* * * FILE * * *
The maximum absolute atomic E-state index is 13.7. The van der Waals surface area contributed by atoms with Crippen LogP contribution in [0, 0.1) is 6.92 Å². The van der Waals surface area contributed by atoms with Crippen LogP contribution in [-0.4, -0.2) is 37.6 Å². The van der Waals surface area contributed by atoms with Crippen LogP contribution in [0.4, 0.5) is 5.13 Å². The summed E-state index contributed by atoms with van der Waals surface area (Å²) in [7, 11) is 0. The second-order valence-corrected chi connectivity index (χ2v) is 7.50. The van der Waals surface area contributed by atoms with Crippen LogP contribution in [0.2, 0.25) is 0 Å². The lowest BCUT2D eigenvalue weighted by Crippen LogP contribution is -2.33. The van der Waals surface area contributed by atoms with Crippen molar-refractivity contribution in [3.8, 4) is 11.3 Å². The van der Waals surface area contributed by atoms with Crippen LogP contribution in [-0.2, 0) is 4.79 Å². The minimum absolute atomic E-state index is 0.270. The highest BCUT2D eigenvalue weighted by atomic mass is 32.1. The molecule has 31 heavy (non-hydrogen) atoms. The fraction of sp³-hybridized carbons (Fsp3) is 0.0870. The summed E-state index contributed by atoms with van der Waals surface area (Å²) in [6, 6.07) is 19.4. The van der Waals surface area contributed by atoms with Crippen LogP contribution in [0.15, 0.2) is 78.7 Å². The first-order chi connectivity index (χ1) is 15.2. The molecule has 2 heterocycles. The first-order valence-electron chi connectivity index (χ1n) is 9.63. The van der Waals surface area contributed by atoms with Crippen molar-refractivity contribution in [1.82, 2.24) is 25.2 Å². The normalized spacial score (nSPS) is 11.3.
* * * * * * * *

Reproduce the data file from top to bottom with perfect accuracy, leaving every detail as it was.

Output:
The maximum absolute atomic E-state index is 13.7. The van der Waals surface area contributed by atoms with Crippen LogP contribution in [0, 0.1) is 6.92 Å². The van der Waals surface area contributed by atoms with Crippen LogP contribution in [-0.4, -0.2) is 37.6 Å². The van der Waals surface area contributed by atoms with Crippen LogP contribution in [0.4, 0.5) is 5.13 Å². The summed E-state index contributed by atoms with van der Waals surface area (Å²) in [7, 11) is 0. The second-order valence-corrected chi connectivity index (χ2v) is 7.50. The van der Waals surface area contributed by atoms with Crippen LogP contribution in [0.2, 0.25) is 0 Å². The lowest BCUT2D eigenvalue weighted by Crippen LogP contribution is -2.33. The van der Waals surface area contributed by atoms with Crippen molar-refractivity contribution in [3.8, 4) is 11.3 Å². The van der Waals surface area contributed by atoms with Crippen LogP contribution in [-0.2, 0) is 4.79 Å². The minimum absolute atomic E-state index is 0.270. The highest BCUT2D eigenvalue weighted by atomic mass is 32.1. The molecule has 31 heavy (non-hydrogen) atoms. The fraction of sp³-hybridized carbons (Fsp3) is 0.0870. The summed E-state index contributed by atoms with van der Waals surface area (Å²) in [6, 6.07) is 19.4. The van der Waals surface area contributed by atoms with Crippen LogP contribution in [0.15, 0.2) is 78.7 Å². The first-order chi connectivity index (χ1) is 15.2. The molecule has 2 heterocycles. The first-order valence-electron chi connectivity index (χ1n) is 9.63. The van der Waals surface area contributed by atoms with Crippen molar-refractivity contribution in [1.82, 2.24) is 25.2 Å². The normalized spacial score (nSPS) is 11.3.